Kilkhampton church is not particularly large. It consists of a nave with north and south aisles, with a rood screen separating the easternmost bays. Having played this organ many times, I would not part with the 32' octave. It is an excellent example of how effective a stopped 16' can be. The church has almost no resonance and the stop is not either on the front or the back of the organ, but placed in the middle.

 

With stops such as this, there is no need to resort to toasters (sorry, electronic organs - or parts of them...) But additionally, with stops like this, I cannot se any reason why a parish church should not install one, if it seems appropriate! :P

 

Incidentally, the Pedal Organ at KIlkhampton also has a real French Bombarde - this is most exciting in the church. It is probably fair to state that the organ is partly so good due to the excellent voicing and workmanship of Roger Yates.

 

Whilst one does not wish to encourage some of the excesses which have been perpetrated by organists with delusions of grandeur, it is also refreshing to see schemes such as Kilkhampton, which are just a little bit different, but work extremely well in the buildings for which they were designed.

 

There is also a village in the wilds of Dorset - Marnhull. This has an organ re-built by a chap called Tim Trenchard. He has done a super job. He added a Trombone/Trumpet rank on electric action, with the Trombone on the pedals and the Trumpet available on both manuals. At first sight (and from the console) it appears as if the new rank is vastly out of scale with the rest of the organ. But in practice, it has made a really dull organ very exciting. In the nave, the new stops do not swamp the rest of the organ, and can be used on a normal Sunday, without inducing apoplexy in those of a more advanced age... :rolleyes:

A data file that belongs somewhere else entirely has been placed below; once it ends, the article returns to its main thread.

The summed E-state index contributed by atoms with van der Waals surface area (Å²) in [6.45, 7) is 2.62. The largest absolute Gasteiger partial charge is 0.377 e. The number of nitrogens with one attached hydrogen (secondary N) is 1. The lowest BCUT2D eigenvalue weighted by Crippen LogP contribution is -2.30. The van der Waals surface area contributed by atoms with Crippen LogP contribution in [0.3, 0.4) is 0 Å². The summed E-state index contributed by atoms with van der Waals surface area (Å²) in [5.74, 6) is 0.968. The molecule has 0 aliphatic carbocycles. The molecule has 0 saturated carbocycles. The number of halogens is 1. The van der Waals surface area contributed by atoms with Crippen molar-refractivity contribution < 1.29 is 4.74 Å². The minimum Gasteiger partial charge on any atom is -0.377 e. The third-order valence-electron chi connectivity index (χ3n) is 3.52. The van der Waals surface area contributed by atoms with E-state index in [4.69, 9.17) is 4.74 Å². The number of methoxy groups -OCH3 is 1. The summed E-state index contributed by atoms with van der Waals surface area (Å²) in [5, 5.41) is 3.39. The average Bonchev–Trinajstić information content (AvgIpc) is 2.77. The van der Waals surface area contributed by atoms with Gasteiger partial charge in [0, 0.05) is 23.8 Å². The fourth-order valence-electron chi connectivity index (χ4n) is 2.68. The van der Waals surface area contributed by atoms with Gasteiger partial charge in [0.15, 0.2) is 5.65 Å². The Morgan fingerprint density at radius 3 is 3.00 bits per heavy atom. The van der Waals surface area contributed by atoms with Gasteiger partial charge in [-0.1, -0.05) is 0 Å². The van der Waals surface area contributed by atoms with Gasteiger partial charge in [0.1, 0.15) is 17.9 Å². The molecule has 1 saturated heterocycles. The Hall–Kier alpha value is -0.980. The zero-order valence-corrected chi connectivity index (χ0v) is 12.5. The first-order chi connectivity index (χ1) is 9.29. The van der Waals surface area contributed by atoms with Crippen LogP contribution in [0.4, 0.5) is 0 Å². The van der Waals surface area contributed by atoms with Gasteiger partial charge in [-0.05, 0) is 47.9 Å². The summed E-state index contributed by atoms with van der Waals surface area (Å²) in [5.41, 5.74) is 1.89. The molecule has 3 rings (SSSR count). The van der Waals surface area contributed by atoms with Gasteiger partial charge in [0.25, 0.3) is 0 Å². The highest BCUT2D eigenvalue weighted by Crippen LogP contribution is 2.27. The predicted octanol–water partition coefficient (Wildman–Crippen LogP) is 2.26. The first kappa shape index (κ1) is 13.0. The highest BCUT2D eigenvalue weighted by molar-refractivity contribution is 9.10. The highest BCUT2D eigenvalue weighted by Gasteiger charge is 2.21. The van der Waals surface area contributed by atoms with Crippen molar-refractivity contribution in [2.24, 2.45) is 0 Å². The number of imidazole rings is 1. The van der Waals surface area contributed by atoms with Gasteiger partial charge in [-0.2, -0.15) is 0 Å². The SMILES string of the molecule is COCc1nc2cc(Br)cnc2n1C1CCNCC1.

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Having moved again, and settled myself into my new home, I've joined a local church which has an ageing electronic instrument. It's on its last legs, and the clergy and organist are thinking of replacing it. With a pipe organ? No. With an up-to-date digital instrument.